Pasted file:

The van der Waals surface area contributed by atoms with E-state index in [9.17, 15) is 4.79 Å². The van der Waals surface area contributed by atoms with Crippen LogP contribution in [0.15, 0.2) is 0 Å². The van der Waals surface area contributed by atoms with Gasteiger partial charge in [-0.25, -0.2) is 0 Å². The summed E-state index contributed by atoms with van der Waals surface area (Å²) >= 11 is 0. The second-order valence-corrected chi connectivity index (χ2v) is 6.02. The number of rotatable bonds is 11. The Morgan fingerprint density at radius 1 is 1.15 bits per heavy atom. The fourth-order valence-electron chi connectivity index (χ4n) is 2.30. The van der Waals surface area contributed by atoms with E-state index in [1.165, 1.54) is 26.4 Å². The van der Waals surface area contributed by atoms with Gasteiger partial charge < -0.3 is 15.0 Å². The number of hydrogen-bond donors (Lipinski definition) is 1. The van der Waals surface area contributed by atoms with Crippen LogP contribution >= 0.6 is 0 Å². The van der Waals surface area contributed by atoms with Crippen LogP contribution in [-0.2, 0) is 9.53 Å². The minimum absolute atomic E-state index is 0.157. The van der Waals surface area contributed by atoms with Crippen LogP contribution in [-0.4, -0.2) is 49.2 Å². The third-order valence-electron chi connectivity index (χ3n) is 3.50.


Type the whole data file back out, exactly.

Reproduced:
The van der Waals surface area contributed by atoms with E-state index in [9.17, 15) is 4.79 Å². The van der Waals surface area contributed by atoms with Crippen LogP contribution in [0.15, 0.2) is 0 Å². The van der Waals surface area contributed by atoms with Gasteiger partial charge in [-0.25, -0.2) is 0 Å². The summed E-state index contributed by atoms with van der Waals surface area (Å²) >= 11 is 0. The second-order valence-corrected chi connectivity index (χ2v) is 6.02. The number of rotatable bonds is 11. The Morgan fingerprint density at radius 1 is 1.15 bits per heavy atom. The fourth-order valence-electron chi connectivity index (χ4n) is 2.30. The van der Waals surface area contributed by atoms with E-state index in [1.165, 1.54) is 26.4 Å². The van der Waals surface area contributed by atoms with Gasteiger partial charge < -0.3 is 15.0 Å². The number of hydrogen-bond donors (Lipinski definition) is 1. The van der Waals surface area contributed by atoms with Crippen LogP contribution >= 0.6 is 0 Å². The van der Waals surface area contributed by atoms with Crippen LogP contribution in [-0.2, 0) is 9.53 Å². The minimum absolute atomic E-state index is 0.157. The van der Waals surface area contributed by atoms with Crippen LogP contribution in [-0.4, -0.2) is 49.2 Å². The third-order valence-electron chi connectivity index (χ3n) is 3.50.